The Old House Stays
Step inside the Gertsch home
Chelsie and Jake Gertsch knew that living in town — in a subdivision — wasn’t exactly their idyllic spot for putting down roots. They desired to raise their children in similar fashion to how they had been raised. “Chelsie grew up in the country (between Billings and Shepherd) and I grew up on a dairy farm in Utah,” says Jake, sales manager for Auto Auction of Montana. “I had to wonder, ‘How did I end up in a subdivision?’”
It was due in part to Chelsie’s grandpa setting the two up on a date at some point. “Then I came to Billings to finish (college) at MSU-B,” explains Jake. The rest is history. Marriage happened, as did the subsequent move to the subdivision.
It wasn’t long before a particular property northeast of Shepherd caught the couple’s attention. It had been on the market for a couple of years. “We loved the place but the house was too small,” says Chelsie. “It was built in the 1970s and was about 2,000 square feet,” adds Jake. For a growing family, it seemed not quite roomy enough. However, they ventured back the following spring to take another peek.
“It was beautiful,” Chelsie says. Calling it the “awakening,” they quickly discovered the splendor of this pastoral piece of real estate, purchasing the nearly 20-acre parcel from its original owners.
The family lived in the old house five years, saving their money for a remodel. They moved back into Billings while the house underwent its major transformation, just in time for Chelsie to give birth to their fifth child. “I came out to the house every day during the remodel,” she says, “as the kids go to Shepherd school.”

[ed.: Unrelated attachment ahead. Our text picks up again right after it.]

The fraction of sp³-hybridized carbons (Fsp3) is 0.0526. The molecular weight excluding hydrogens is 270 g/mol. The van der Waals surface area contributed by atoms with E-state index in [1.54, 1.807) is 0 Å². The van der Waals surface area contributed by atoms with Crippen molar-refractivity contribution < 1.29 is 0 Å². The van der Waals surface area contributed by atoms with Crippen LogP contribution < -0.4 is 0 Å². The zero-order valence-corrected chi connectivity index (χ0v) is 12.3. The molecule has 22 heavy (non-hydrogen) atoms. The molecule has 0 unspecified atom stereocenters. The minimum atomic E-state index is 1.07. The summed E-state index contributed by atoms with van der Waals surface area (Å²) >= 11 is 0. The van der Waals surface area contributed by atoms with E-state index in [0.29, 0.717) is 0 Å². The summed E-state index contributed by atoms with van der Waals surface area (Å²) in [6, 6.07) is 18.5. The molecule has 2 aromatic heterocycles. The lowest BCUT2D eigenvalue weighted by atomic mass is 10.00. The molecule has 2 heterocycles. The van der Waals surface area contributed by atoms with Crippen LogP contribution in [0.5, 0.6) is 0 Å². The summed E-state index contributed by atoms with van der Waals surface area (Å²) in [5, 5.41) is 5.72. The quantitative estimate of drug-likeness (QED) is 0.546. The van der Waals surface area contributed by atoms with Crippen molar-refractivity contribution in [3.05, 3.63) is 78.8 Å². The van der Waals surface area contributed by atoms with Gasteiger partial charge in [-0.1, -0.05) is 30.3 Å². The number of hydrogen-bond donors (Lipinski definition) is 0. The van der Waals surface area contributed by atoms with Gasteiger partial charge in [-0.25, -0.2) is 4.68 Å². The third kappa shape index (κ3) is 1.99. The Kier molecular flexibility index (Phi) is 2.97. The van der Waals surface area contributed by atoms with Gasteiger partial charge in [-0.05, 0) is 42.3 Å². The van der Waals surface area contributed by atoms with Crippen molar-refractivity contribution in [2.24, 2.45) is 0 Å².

The five years spent in the house gave Chelsie time to “brainstorm and sketch out” how she wanted their new space. This sketch was handed over to architect Travis McDowell of Bluewater Designs.
The drawing called for an open-design concept. The kitchen and living area had to be unified, yet, large enough for Gertsch-style entertaining. “I have five siblings,” shares Chelsie. “Four of them live here. One sister has five kids, one has four, and one has three. I love to cook and have big Sunday dinners.”
“This is the reason why we wanted the open area, and, we’ve accomplished all of that,” agrees Jake. “We have 30 to 40 people here for dinner, easy. We also hold community and church events with 150 people here in the summer. We have a hundred little kids that come for a big Easter egg hunt.”
Working with home builder Tony Neumann of Neumann Construction and Realtor for Neumann Realty, Jake laid out “four things” the couple considered must-dos: 1) reconfigure the garage as backing out onto the road is too dangerous 2) an entertainment area for large gatherings 3) visual access of the backyard so “we see what we moved here for,” and 4) a master suite.
The main criteria Jake and Chelsie gave Tony: “The old house stays!”
“I tried to talk them out of it,” Tony recalls. “It’s easier to tear down and start fresh, but, it wasn’t in the cards! They wanted to live in that house. It was one of the stipulations. It’s always tricky to keep an old house with some structural issues looking and feeling like it’s all tied together.”
Since backing out of the garage onto a fairly busy road at the base of a hill was no longer an option, Tony peeled the roof off the garage. “We re-did the trusses to allow for new roof lines, built up the floor, and extended the walls upward.”